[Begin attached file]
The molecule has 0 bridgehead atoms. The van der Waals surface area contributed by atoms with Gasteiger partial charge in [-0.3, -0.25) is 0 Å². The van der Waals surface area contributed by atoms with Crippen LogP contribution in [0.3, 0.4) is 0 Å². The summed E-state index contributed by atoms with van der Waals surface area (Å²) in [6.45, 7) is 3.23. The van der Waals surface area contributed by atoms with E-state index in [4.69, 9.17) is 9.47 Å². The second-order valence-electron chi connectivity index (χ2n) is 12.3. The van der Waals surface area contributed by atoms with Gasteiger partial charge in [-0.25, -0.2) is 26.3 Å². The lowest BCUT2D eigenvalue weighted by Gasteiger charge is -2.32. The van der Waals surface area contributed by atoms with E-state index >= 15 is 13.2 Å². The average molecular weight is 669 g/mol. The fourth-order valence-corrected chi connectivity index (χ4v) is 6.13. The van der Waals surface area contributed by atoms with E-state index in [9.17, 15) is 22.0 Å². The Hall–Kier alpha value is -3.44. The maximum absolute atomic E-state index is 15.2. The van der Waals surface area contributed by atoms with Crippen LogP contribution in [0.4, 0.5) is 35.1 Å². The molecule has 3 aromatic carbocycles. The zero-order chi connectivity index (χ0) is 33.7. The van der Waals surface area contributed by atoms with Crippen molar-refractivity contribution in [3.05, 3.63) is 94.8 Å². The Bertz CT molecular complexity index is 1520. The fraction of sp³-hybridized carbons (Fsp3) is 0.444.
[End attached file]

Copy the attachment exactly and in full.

The molecule has 0 bridgehead atoms. The van der Waals surface area contributed by atoms with Gasteiger partial charge in [-0.3, -0.25) is 0 Å². The van der Waals surface area contributed by atoms with Crippen LogP contribution in [0.3, 0.4) is 0 Å². The summed E-state index contributed by atoms with van der Waals surface area (Å²) in [6.45, 7) is 3.23. The van der Waals surface area contributed by atoms with E-state index in [4.69, 9.17) is 9.47 Å². The second-order valence-electron chi connectivity index (χ2n) is 12.3. The van der Waals surface area contributed by atoms with Gasteiger partial charge in [-0.25, -0.2) is 26.3 Å². The lowest BCUT2D eigenvalue weighted by Gasteiger charge is -2.32. The van der Waals surface area contributed by atoms with E-state index >= 15 is 13.2 Å². The average molecular weight is 669 g/mol. The fourth-order valence-corrected chi connectivity index (χ4v) is 6.13. The van der Waals surface area contributed by atoms with E-state index in [9.17, 15) is 22.0 Å². The Hall–Kier alpha value is -3.44. The maximum absolute atomic E-state index is 15.2. The van der Waals surface area contributed by atoms with Crippen LogP contribution in [0.4, 0.5) is 35.1 Å². The molecule has 3 aromatic carbocycles. The zero-order chi connectivity index (χ0) is 33.7. The van der Waals surface area contributed by atoms with Crippen molar-refractivity contribution in [3.05, 3.63) is 94.8 Å². The Bertz CT molecular complexity index is 1520. The fraction of sp³-hybridized carbons (Fsp3) is 0.444.